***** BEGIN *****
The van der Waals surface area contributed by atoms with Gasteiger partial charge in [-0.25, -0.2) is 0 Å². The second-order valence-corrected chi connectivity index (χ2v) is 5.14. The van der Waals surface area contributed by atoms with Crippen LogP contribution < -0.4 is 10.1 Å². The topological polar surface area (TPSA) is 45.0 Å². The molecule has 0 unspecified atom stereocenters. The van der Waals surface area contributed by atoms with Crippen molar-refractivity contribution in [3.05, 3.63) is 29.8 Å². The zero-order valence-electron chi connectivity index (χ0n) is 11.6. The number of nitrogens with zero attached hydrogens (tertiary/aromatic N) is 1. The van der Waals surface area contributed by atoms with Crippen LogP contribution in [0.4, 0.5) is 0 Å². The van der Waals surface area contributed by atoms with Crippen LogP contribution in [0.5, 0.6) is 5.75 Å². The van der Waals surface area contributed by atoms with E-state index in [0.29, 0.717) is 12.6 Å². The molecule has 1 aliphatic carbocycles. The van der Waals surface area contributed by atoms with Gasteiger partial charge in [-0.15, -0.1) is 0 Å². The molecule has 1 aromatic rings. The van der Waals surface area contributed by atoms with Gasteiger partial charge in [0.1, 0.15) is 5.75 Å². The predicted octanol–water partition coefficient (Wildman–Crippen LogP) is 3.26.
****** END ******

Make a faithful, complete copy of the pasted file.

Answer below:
The van der Waals surface area contributed by atoms with Gasteiger partial charge in [-0.25, -0.2) is 0 Å². The second-order valence-corrected chi connectivity index (χ2v) is 5.14. The van der Waals surface area contributed by atoms with Crippen LogP contribution < -0.4 is 10.1 Å². The topological polar surface area (TPSA) is 45.0 Å². The molecule has 0 unspecified atom stereocenters. The van der Waals surface area contributed by atoms with Crippen molar-refractivity contribution in [3.05, 3.63) is 29.8 Å². The zero-order valence-electron chi connectivity index (χ0n) is 11.6. The number of nitrogens with zero attached hydrogens (tertiary/aromatic N) is 1. The van der Waals surface area contributed by atoms with Crippen LogP contribution in [0.4, 0.5) is 0 Å². The van der Waals surface area contributed by atoms with Crippen LogP contribution in [0.5, 0.6) is 5.75 Å². The van der Waals surface area contributed by atoms with E-state index in [0.29, 0.717) is 12.6 Å². The molecule has 1 aliphatic carbocycles. The van der Waals surface area contributed by atoms with Gasteiger partial charge in [-0.15, -0.1) is 0 Å². The molecule has 1 aromatic rings. The van der Waals surface area contributed by atoms with Gasteiger partial charge in [0.1, 0.15) is 5.75 Å². The predicted octanol–water partition coefficient (Wildman–Crippen LogP) is 3.26.